Egyptian family stunned after father 'returns from dead'

Egyptian family stunned after father 'returns from dead'
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A picture showing Mohammad el-Gammal when he was found alive after he went missing and his family thought he died. (Youm 7 newspaper)
Egyptian family stunned after father 'returns from dead'
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Mohammad el-Gammal after he was found alive. (Youm 7 newspaper)
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Updated 19 July 2020

Egyptian family stunned after father 'returns from dead'

Egyptian family stunned after father 'returns from dead'
  • Gammal's family thought they had held his funeral four months ago
  • He had suffered from mental illness and would often disappear for up to a month at a time

CAIRO: The family of an Egyptian man who they thought had died and been buried have been left stunned after he appeared to come back from the dead.
Mohammed El-Gammal, who is in his 40s, was found wandering out of a cemetery in the village of Kafr Al-Hosar in the Sharqiyah region north of Cairo.
However, his family thought they had held his funeral four months ago after they incorrectly identified another corpse as being El-Gammal.
El-Gammal, who had worked as a teacher and is married with children, had suffered from mental illness and would often disappear for up to a month at a time, a village resident told Youm 7 news website.
But in January he went missing and never returned. His family kept searching for him until they received a call from a relative who worked at a local hospital.
The relative told them that an unidentified dead body had arrived at the hospital and the family went to see if it was El-Gammal.
They all believed the corpse was his apart from one of his sisters.
The report said a DNA sample was taken from the body but the result was never received by the family and the funeral took place on March 21.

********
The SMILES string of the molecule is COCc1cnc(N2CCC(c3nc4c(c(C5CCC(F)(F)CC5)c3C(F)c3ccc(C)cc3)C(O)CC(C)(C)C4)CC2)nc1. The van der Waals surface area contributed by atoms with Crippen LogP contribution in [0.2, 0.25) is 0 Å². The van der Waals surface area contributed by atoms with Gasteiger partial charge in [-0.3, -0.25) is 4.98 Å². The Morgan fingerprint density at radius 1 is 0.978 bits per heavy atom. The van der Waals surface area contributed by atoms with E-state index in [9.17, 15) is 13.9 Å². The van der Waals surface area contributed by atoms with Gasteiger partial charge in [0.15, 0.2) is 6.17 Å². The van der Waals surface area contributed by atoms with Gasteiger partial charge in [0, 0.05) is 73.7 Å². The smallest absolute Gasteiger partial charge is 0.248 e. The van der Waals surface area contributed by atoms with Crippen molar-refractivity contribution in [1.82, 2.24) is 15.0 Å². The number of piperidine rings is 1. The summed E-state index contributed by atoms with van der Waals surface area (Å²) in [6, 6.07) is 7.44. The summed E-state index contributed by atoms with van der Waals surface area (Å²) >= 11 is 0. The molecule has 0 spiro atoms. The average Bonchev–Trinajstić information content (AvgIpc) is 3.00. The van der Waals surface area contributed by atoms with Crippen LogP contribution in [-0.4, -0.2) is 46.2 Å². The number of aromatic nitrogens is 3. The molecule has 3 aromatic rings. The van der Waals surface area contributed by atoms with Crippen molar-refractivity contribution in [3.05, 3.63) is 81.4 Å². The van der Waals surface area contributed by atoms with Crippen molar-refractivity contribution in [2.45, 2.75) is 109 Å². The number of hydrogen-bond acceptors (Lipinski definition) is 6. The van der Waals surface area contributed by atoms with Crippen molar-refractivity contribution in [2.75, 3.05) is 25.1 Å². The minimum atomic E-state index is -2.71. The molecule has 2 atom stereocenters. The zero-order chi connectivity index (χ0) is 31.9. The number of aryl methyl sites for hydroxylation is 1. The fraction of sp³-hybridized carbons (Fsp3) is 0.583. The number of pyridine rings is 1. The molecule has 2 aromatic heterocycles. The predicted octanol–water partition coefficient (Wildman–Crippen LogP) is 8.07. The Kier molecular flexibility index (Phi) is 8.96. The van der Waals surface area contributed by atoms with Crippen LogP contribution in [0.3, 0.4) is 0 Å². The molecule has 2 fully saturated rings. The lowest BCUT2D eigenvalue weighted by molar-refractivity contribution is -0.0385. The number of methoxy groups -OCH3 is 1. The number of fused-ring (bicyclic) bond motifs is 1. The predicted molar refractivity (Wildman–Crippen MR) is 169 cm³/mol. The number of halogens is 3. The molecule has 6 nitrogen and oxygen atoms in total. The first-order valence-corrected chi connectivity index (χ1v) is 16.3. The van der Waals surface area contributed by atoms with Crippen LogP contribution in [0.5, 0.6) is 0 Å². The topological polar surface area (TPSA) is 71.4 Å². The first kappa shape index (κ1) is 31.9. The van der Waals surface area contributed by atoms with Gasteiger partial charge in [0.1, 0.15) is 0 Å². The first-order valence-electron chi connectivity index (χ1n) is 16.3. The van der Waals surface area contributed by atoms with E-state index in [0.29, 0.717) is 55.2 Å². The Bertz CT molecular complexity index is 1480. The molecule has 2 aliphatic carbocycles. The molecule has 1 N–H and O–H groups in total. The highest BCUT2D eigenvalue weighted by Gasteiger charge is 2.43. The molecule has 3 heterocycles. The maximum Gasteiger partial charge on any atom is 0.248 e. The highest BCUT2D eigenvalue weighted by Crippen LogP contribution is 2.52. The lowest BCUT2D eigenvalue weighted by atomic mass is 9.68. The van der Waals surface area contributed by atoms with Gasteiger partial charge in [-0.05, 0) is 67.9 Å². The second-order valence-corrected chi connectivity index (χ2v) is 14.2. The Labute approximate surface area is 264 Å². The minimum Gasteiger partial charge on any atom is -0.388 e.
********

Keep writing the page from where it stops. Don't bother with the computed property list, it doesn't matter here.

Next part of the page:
Four months later, the real El-Gammal was found alive by youths over the weekend and taken to the nearest police station.


Lab-grown meat to go on sale in Singapore in world first

Updated 02 December 2020

Lab-grown meat to go on sale in Singapore in world first

Lab-grown meat to go on sale in Singapore in world first
  • Demand for sustainable alternatives to meat is rising due to growing consumer pressure

SINGAPORE: Lab-grown chicken will soon be available in restaurants in Singapore, after the city-state became the first to green-light meat created without slaughtering any animals.
US start-up Eat Just said Wednesday that its meat had been approved for sale in the city-state as an ingredient in chicken nuggets.
The news marks a “breakthrough for the global food industry,” said the company, as firms increasingly try to find less environmentally harmful ways of producing meat.
“I’m sure that our regulatory approval for cultured meat will be the first of many in Singapore and in countries around the globe,” said Josh Tetrick, co-founder and CEO of Eat Just.
Consumption of regular meat is an environmental threat as cattle produce methane, a potent greenhouse gas, while logging forests to make way for animals destroys natural barriers against climate change.
Demand for sustainable alternatives to meat is rising due to growing consumer pressure, but other products in the market are plant-based.
There were concerns lab-grown varieties would be too expensive, but a spokesman for Eat Just said the company had made “considerable progress” in lowering the cost.
“Right from the start, we will be at price parity for premium chicken at a high-end restaurant,” he said.
He did not reveal the price of the nuggets but said they would be launched soon at a Singapore restaurant, before other products including lab-grown chicken breasts are rolled out.
Eat Just hopes to bring down the cost to below that of conventional chicken in the coming years, the spokesman added.
The company conducted over 20 production runs in 1,200-liter bioreactors to make the chicken alternative, and checks on safety and quality showed its “cultured” product — the term for meat grown in labs from animal cells — met food standards.
Meat consumption is projected to increase over 70 percent by 2050, and lab-grown alternatives have a role to play in ensuring a safe, secure food supply, Eat Just said.
“Working in partnership with the broader agriculture sector and forward-thinking policymakers, companies like ours can help meet the increased demand for animal protein as our population climbs to 9.7 billion by 2050,” said company CEO Tetrick.
The Singapore Food Agency, the city-state’s regulator, confirmed it had approved the sale of Eat Just’s lab-grown chicken in nuggets after concluding it was safe for consumption.
The agency said it had put in place a framework for “novel foods” which do not have a history of being consumed by humans to ensure safety standards are met before they go on sale.
The high-tech city-state has become a hub for the development of sustainable foods in recent years, with local start-ups concocting dishes suited to Asian palates.
These range from lab-grown “seafood” to dumplings made with tropical fruit instead of pork.